However, the best alternative fuel 'bang for the buck' is to locate a diesel passenger car, or light truck or SUV if you prefer, and run it on a 20% (B20) biodiesel blend, available in most larger as well as many smaller cities around the country. Most car and truck manufacturers have diesel powered vehicles available for the buying public. The new Jeep Liberty from Chrysler comes pre-fueled from the factory with B5 diesel. (5% biodiesel blend). And the large Ford and Chevy pick-up trucks become much more environmentally friendly, and quieter and smoother running when fueled on a B20 (20% biodiesel) blend.

Check with your local car dealership to see what may be available. While generally not a special order item, many fewer diesel powered passenger cars, SUV, and light trucks are produced, so it may take some legwork to find a suitable vehicle. But as in most things, the extra effort is worth it.

"Diesel fuel is always going to be more efficient than gasoline," said John Pinson, group manager for diesel engine research at General Motors. Mr. Pinson added that diesel fuel is 12 percent more energy efficient than gasoline, so cars get more miles per gallon. While diesel has been widely accepted in Europe, nitrogen oxide emissions have kept it from being more common in North America.

However, the reality is, that small laboratory increase is more than offset by the actual decrease in net emissions overall, when biodiesel is used at a 20% blend with petroleum diesel. This is referred to as a B20 blend, and is the standard blend for today's diesel powered vehicles.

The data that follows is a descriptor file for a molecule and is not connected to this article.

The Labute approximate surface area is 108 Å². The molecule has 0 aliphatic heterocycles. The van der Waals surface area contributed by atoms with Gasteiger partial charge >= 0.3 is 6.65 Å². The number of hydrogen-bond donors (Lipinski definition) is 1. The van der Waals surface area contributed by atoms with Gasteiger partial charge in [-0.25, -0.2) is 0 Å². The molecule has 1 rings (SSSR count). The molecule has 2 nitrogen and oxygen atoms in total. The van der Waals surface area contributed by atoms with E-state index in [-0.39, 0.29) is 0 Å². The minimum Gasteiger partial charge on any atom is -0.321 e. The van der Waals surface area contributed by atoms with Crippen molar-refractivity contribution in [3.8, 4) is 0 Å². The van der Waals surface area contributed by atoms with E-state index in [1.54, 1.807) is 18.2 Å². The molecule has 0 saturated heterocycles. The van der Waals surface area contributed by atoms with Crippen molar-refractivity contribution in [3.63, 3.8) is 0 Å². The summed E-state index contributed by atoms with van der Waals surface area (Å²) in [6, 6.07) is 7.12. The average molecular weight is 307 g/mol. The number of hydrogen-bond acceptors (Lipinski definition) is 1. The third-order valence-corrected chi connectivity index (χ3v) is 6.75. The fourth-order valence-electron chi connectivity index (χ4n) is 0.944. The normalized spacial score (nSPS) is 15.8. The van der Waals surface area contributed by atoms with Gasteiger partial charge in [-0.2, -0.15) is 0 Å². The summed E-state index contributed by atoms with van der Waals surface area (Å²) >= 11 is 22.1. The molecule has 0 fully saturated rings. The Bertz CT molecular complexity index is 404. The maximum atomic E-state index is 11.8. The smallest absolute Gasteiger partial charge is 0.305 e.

And some of the benefits gained by using biodiesel are a smoother, quieter running engine, better gas mileage, and an exhaust odor that some compare to French fries. All while supporting American farmers and lessening our oil dependence. Read more at the National Biodiesel Board website. www.biodiesel.org 

A new non-sparking combustion technology, Homogeneous Charge Compression Ignition (HCCI), could improve fuel efficiency while reducing nitrogen oxide emissions making bio-fueled diesels even 'greener' than they are today.

The difference between the two fuels is that while ethanol, which is poisonous, is blended with gasoline, biodiesel which is non-toxic, is blended with petroleum diesel, which while still toxic is more stable and less dangerous. (Lower flash point) Pure biodiesel (B100) on its own is very stable, non toxic, and biodegrades faster than table sugar.